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Remains of Iowan killed at Pearl Harbor to be returned to Central City

Surviving relatives, who never knew uncle, express 'significant sense of relief'

Ray Harrison Myers (right), a second-class Navy seaman who was killed in the Dec. 7, 1941, attack on Pearl Harbor, stands with his siblings, Russell Myers (left) and Ruth Jane Myers (center). (Photo courtesy of the Myers/Kloster families)
Ray Harrison Myers (right), a second-class Navy seaman who was killed in the Dec. 7, 1941, attack on Pearl Harbor, stands with his siblings, Russell Myers (left) and Ruth Jane Myers (center). (Photo courtesy of the Myers/Kloster families)
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If there was one wish her grandparents had before they died, Debra Downing said, it was to see their son’s remains returned home to Central City.

Debra, 68, of Charles City, is the niece of Ray Harrison Myers, a 19-year-old U.S. Navy seaman second-class who was killed Dec. 7, 1941, on the USS Oklahoma when the Japanese bombed Pearl Harbor in Honolulu.

For decades, Myers’ surviving relatives have lived with unanswered questions — where were his remains? And would he ever come home?

“It was very hard on my grandparents,” said Duane “Dew” Kloster, Myers’ nephew. “It was really a sore and unyieldingly painful spot for the entire family.”

This past winter, the family’s questions finally were answered. Relatives were notified that Myers’ remains had been identified using DNA analysis. The identification was part of an effort that began in 2015 to identify all remains from the USS Oklahoma that still are unknown.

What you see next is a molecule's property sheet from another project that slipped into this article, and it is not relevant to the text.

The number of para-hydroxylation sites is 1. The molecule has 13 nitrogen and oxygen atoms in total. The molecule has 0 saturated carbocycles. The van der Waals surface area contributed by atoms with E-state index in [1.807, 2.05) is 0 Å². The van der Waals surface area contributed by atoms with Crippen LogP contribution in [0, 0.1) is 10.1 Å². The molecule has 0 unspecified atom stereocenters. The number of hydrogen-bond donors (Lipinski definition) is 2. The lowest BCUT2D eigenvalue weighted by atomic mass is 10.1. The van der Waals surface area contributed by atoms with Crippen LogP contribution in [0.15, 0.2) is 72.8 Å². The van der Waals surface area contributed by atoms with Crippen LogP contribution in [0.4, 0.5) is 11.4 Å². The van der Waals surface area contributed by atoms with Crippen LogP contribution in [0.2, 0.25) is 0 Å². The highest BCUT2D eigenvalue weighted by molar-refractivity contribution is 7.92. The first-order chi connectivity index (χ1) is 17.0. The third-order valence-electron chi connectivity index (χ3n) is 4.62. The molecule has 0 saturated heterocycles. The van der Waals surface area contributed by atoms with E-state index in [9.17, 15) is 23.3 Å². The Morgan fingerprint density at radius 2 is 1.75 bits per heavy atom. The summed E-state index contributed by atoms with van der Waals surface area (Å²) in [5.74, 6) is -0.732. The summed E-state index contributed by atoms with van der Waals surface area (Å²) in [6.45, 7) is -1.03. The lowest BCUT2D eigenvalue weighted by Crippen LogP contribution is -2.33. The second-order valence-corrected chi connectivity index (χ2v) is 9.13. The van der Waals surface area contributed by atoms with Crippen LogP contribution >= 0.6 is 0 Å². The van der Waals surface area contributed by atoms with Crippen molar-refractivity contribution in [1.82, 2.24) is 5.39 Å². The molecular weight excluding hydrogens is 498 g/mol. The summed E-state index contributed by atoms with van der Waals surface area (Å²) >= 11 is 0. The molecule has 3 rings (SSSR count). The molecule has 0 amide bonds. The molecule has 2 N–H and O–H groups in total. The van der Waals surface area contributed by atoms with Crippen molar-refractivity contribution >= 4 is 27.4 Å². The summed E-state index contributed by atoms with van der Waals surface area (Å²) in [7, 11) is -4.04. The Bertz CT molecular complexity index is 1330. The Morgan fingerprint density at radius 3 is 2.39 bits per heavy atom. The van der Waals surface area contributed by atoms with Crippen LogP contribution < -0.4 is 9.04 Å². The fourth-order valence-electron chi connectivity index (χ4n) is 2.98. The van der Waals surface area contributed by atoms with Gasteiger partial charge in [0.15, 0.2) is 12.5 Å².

Now, roughly 77 years after Pearl Harbor was attacked, Ray Harrison Myers is expected to return to Iowa in the coming week. He will be laid to rest beside his parents and his brother at Blodgett Cemetery in Central City.

None of the seaman’s surviving relatives are old enough to have met him. Duane is the son of Myers’ younger sister, Ruth June Myers. He, his sister Debra, and their cousins Stuart Myers, 67, of Loveland, Colo., and Janis Myers-Lewis, 68, of Longmont, Colo. — who are the children of Myers’ younger brother, Russell — are the surviving relatives who are closest generationally to Myers.

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The details they shared with The Gazette are rooted in decades-old memories likely altered by time and fading recollections.

Born in Marion to Ola H. Myers and Ina Marie Kee, Myers was the oldest of three children. At the age of 17, after convincing his father to sign off on it, Myers joined the U.S. Navy. Stuart said he believes his uncle did so to help his family financially.

Myers worked below deck as a supply clerk on the USS Oklahoma. Duane said it is believed Myers was working that morning when as many as nine torpedoes struck the side of the ship, causing the vessel to capsize.

The attack that spurred the United States’ entry into World War II sunk nine Navy ships and severely damaged 21 more, resulting in the deaths of 2,402 Americans, 429 of whom were sailors on the USS Oklahoma.

Myers’ parents were devastated by the news, the relatives recalled.